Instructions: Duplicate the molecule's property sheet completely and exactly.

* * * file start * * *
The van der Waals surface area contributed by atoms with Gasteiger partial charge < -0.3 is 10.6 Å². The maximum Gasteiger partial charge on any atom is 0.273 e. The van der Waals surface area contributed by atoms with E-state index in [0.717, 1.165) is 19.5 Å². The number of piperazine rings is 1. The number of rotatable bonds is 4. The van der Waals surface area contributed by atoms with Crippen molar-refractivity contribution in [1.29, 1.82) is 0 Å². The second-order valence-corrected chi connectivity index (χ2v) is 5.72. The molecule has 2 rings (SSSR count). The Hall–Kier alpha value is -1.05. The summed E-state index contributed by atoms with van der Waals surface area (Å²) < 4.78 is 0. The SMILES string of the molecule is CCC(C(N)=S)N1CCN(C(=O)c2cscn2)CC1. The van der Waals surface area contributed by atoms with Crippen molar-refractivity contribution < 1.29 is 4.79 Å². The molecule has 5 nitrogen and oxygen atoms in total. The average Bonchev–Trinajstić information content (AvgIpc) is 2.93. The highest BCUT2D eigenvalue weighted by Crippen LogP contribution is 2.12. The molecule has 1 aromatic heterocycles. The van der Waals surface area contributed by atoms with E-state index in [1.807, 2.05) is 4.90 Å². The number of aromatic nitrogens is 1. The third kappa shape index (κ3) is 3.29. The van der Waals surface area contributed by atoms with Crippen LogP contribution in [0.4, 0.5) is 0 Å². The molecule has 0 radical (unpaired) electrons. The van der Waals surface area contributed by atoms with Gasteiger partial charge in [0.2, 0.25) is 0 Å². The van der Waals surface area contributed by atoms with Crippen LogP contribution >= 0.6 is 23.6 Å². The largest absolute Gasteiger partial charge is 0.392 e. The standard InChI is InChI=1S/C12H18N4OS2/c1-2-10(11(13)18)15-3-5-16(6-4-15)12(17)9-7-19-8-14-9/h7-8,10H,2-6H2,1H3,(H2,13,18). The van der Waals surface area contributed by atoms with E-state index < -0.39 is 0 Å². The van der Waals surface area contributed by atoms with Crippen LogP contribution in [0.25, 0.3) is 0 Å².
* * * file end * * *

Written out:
The van der Waals surface area contributed by atoms with Gasteiger partial charge < -0.3 is 10.6 Å². The maximum Gasteiger partial charge on any atom is 0.273 e. The van der Waals surface area contributed by atoms with E-state index in [0.717, 1.165) is 19.5 Å². The number of piperazine rings is 1. The number of rotatable bonds is 4. The van der Waals surface area contributed by atoms with Crippen molar-refractivity contribution in [1.29, 1.82) is 0 Å². The second-order valence-corrected chi connectivity index (χ2v) is 5.72. The molecule has 2 rings (SSSR count). The Hall–Kier alpha value is -1.05. The summed E-state index contributed by atoms with van der Waals surface area (Å²) < 4.78 is 0. The SMILES string of the molecule is CCC(C(N)=S)N1CCN(C(=O)c2cscn2)CC1. The van der Waals surface area contributed by atoms with Crippen molar-refractivity contribution < 1.29 is 4.79 Å². The molecule has 5 nitrogen and oxygen atoms in total. The average Bonchev–Trinajstić information content (AvgIpc) is 2.93. The highest BCUT2D eigenvalue weighted by Crippen LogP contribution is 2.12. The molecule has 1 aromatic heterocycles. The van der Waals surface area contributed by atoms with E-state index in [1.807, 2.05) is 4.90 Å². The number of aromatic nitrogens is 1. The third kappa shape index (κ3) is 3.29. The van der Waals surface area contributed by atoms with Crippen LogP contribution in [0.4, 0.5) is 0 Å². The molecule has 0 radical (unpaired) electrons. The van der Waals surface area contributed by atoms with Gasteiger partial charge in [0.2, 0.25) is 0 Å². The van der Waals surface area contributed by atoms with Crippen LogP contribution >= 0.6 is 23.6 Å². The largest absolute Gasteiger partial charge is 0.392 e. The standard InChI is InChI=1S/C12H18N4OS2/c1-2-10(11(13)18)15-3-5-16(6-4-15)12(17)9-7-19-8-14-9/h7-8,10H,2-6H2,1H3,(H2,13,18). The van der Waals surface area contributed by atoms with E-state index < -0.39 is 0 Å². The van der Waals surface area contributed by atoms with Crippen LogP contribution in [0.25, 0.3) is 0 Å².